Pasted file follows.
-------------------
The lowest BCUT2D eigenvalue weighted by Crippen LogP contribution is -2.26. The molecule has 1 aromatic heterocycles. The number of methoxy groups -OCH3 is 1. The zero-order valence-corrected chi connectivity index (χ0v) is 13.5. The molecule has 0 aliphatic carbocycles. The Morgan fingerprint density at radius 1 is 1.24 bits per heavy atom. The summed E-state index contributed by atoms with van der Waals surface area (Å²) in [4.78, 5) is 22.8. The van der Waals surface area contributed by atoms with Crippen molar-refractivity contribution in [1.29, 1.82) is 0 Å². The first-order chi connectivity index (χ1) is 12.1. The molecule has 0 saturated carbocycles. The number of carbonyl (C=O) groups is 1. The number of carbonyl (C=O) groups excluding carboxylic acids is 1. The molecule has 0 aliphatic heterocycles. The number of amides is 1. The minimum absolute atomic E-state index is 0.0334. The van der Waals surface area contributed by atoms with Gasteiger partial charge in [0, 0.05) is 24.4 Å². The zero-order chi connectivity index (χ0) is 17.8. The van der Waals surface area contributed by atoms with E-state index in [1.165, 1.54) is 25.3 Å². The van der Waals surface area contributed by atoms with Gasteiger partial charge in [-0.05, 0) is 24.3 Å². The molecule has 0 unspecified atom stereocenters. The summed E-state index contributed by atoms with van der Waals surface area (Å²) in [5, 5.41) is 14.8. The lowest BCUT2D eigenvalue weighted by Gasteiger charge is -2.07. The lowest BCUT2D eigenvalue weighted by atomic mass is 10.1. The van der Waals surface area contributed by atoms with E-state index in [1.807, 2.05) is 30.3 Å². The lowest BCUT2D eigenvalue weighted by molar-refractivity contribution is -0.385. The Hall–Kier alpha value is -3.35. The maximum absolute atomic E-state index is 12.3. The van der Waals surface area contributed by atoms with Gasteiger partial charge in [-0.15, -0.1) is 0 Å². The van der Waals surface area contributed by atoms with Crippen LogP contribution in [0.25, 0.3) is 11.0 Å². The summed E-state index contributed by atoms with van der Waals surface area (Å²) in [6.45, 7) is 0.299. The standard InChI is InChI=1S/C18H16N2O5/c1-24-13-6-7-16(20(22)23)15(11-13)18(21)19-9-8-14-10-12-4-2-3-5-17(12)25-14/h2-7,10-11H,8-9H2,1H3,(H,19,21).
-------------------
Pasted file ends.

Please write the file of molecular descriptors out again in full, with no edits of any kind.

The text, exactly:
The lowest BCUT2D eigenvalue weighted by Crippen LogP contribution is -2.26. The molecule has 1 aromatic heterocycles. The number of methoxy groups -OCH3 is 1. The zero-order valence-corrected chi connectivity index (χ0v) is 13.5. The molecule has 0 aliphatic carbocycles. The Morgan fingerprint density at radius 1 is 1.24 bits per heavy atom. The summed E-state index contributed by atoms with van der Waals surface area (Å²) in [4.78, 5) is 22.8. The van der Waals surface area contributed by atoms with Crippen molar-refractivity contribution in [1.29, 1.82) is 0 Å². The first-order chi connectivity index (χ1) is 12.1. The molecule has 0 saturated carbocycles. The number of carbonyl (C=O) groups is 1. The number of carbonyl (C=O) groups excluding carboxylic acids is 1. The molecule has 0 aliphatic heterocycles. The number of amides is 1. The minimum absolute atomic E-state index is 0.0334. The van der Waals surface area contributed by atoms with Gasteiger partial charge in [0, 0.05) is 24.4 Å². The zero-order chi connectivity index (χ0) is 17.8. The van der Waals surface area contributed by atoms with E-state index in [1.165, 1.54) is 25.3 Å². The van der Waals surface area contributed by atoms with Gasteiger partial charge in [-0.05, 0) is 24.3 Å². The molecule has 0 unspecified atom stereocenters. The summed E-state index contributed by atoms with van der Waals surface area (Å²) in [5, 5.41) is 14.8. The lowest BCUT2D eigenvalue weighted by Gasteiger charge is -2.07. The lowest BCUT2D eigenvalue weighted by atomic mass is 10.1. The van der Waals surface area contributed by atoms with E-state index in [1.807, 2.05) is 30.3 Å². The lowest BCUT2D eigenvalue weighted by molar-refractivity contribution is -0.385. The Hall–Kier alpha value is -3.35. The maximum absolute atomic E-state index is 12.3. The van der Waals surface area contributed by atoms with Gasteiger partial charge in [-0.15, -0.1) is 0 Å². The van der Waals surface area contributed by atoms with Crippen LogP contribution in [0.25, 0.3) is 11.0 Å². The summed E-state index contributed by atoms with van der Waals surface area (Å²) in [6.45, 7) is 0.299. The standard InChI is InChI=1S/C18H16N2O5/c1-24-13-6-7-16(20(22)23)15(11-13)18(21)19-9-8-14-10-12-4-2-3-5-17(12)25-14/h2-7,10-11H,8-9H2,1H3,(H,19,21).